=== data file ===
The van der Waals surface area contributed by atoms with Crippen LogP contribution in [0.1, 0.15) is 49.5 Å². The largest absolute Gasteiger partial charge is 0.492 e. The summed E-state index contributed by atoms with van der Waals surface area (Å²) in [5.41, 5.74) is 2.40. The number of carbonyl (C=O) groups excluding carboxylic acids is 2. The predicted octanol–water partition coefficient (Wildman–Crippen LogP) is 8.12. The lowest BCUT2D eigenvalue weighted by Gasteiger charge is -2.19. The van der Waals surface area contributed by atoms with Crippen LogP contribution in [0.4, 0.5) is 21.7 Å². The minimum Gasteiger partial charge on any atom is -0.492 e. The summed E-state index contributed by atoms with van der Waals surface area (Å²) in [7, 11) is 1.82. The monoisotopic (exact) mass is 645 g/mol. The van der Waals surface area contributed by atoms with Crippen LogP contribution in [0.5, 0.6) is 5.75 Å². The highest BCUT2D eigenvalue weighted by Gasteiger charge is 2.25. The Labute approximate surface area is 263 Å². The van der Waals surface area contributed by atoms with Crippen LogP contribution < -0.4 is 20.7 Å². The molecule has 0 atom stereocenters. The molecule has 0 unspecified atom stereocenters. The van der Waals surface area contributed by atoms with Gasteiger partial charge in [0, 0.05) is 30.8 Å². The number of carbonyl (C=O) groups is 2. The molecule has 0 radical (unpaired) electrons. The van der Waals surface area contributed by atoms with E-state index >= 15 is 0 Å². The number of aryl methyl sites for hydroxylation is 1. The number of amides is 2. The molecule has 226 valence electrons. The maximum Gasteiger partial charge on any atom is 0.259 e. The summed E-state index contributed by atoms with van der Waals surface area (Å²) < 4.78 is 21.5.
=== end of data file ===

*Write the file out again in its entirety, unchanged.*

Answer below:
The van der Waals surface area contributed by atoms with Crippen LogP contribution in [0.1, 0.15) is 49.5 Å². The largest absolute Gasteiger partial charge is 0.492 e. The summed E-state index contributed by atoms with van der Waals surface area (Å²) in [5.41, 5.74) is 2.40. The number of carbonyl (C=O) groups excluding carboxylic acids is 2. The predicted octanol–water partition coefficient (Wildman–Crippen LogP) is 8.12. The lowest BCUT2D eigenvalue weighted by Gasteiger charge is -2.19. The van der Waals surface area contributed by atoms with Crippen LogP contribution in [0.4, 0.5) is 21.7 Å². The minimum Gasteiger partial charge on any atom is -0.492 e. The summed E-state index contributed by atoms with van der Waals surface area (Å²) in [7, 11) is 1.82. The monoisotopic (exact) mass is 645 g/mol. The van der Waals surface area contributed by atoms with Crippen LogP contribution in [0.5, 0.6) is 5.75 Å². The highest BCUT2D eigenvalue weighted by Gasteiger charge is 2.25. The Labute approximate surface area is 263 Å². The van der Waals surface area contributed by atoms with Crippen LogP contribution < -0.4 is 20.7 Å². The molecule has 0 atom stereocenters. The molecule has 0 unspecified atom stereocenters. The van der Waals surface area contributed by atoms with Gasteiger partial charge in [0, 0.05) is 30.8 Å². The number of carbonyl (C=O) groups is 2. The molecule has 0 radical (unpaired) electrons. The van der Waals surface area contributed by atoms with E-state index >= 15 is 0 Å². The number of aryl methyl sites for hydroxylation is 1. The number of amides is 2. The molecule has 226 valence electrons. The maximum Gasteiger partial charge on any atom is 0.259 e. The summed E-state index contributed by atoms with van der Waals surface area (Å²) < 4.78 is 21.5.